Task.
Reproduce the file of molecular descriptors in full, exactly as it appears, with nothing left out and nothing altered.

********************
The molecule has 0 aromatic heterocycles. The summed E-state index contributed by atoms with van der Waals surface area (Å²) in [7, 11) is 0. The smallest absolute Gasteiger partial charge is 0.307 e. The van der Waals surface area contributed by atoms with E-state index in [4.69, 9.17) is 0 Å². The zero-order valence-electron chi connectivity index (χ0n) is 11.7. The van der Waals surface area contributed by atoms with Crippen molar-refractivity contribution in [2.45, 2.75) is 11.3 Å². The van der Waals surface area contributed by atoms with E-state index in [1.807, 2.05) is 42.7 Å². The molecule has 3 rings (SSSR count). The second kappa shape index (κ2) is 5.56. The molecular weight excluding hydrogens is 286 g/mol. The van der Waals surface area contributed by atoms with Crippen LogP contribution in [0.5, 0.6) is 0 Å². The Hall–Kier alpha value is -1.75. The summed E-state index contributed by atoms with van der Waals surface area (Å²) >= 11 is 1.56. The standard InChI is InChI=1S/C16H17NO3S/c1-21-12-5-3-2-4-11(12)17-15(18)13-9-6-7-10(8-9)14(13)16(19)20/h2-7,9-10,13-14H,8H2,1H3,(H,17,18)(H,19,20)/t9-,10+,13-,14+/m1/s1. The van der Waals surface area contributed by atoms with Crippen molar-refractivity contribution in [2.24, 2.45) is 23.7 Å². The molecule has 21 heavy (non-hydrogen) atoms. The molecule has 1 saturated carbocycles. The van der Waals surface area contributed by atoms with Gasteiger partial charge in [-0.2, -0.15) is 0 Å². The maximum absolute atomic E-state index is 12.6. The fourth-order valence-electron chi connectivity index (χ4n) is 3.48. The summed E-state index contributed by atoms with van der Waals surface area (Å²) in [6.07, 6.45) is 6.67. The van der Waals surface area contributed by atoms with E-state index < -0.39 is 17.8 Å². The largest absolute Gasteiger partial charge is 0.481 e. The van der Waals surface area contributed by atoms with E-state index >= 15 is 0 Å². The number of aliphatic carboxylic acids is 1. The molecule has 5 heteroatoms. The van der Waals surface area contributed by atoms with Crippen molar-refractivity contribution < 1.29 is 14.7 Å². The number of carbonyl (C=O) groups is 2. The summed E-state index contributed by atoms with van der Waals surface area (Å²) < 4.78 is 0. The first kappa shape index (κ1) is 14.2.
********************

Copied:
The molecule has 0 aromatic heterocycles. The summed E-state index contributed by atoms with van der Waals surface area (Å²) in [7, 11) is 0. The smallest absolute Gasteiger partial charge is 0.307 e. The van der Waals surface area contributed by atoms with E-state index in [4.69, 9.17) is 0 Å². The zero-order valence-electron chi connectivity index (χ0n) is 11.7. The van der Waals surface area contributed by atoms with Crippen molar-refractivity contribution in [2.45, 2.75) is 11.3 Å². The van der Waals surface area contributed by atoms with E-state index in [1.807, 2.05) is 42.7 Å². The molecule has 3 rings (SSSR count). The second kappa shape index (κ2) is 5.56. The molecular weight excluding hydrogens is 286 g/mol. The van der Waals surface area contributed by atoms with Crippen LogP contribution in [0.5, 0.6) is 0 Å². The Hall–Kier alpha value is -1.75. The summed E-state index contributed by atoms with van der Waals surface area (Å²) >= 11 is 1.56. The standard InChI is InChI=1S/C16H17NO3S/c1-21-12-5-3-2-4-11(12)17-15(18)13-9-6-7-10(8-9)14(13)16(19)20/h2-7,9-10,13-14H,8H2,1H3,(H,17,18)(H,19,20)/t9-,10+,13-,14+/m1/s1. The van der Waals surface area contributed by atoms with Crippen molar-refractivity contribution in [2.24, 2.45) is 23.7 Å². The molecule has 21 heavy (non-hydrogen) atoms. The molecule has 1 saturated carbocycles. The van der Waals surface area contributed by atoms with Gasteiger partial charge in [-0.2, -0.15) is 0 Å². The maximum absolute atomic E-state index is 12.6. The fourth-order valence-electron chi connectivity index (χ4n) is 3.48. The summed E-state index contributed by atoms with van der Waals surface area (Å²) in [6.07, 6.45) is 6.67. The van der Waals surface area contributed by atoms with E-state index < -0.39 is 17.8 Å². The largest absolute Gasteiger partial charge is 0.481 e. The van der Waals surface area contributed by atoms with E-state index >= 15 is 0 Å². The number of aliphatic carboxylic acids is 1. The molecule has 5 heteroatoms. The van der Waals surface area contributed by atoms with Crippen molar-refractivity contribution < 1.29 is 14.7 Å². The number of carbonyl (C=O) groups is 2. The summed E-state index contributed by atoms with van der Waals surface area (Å²) < 4.78 is 0. The first kappa shape index (κ1) is 14.2.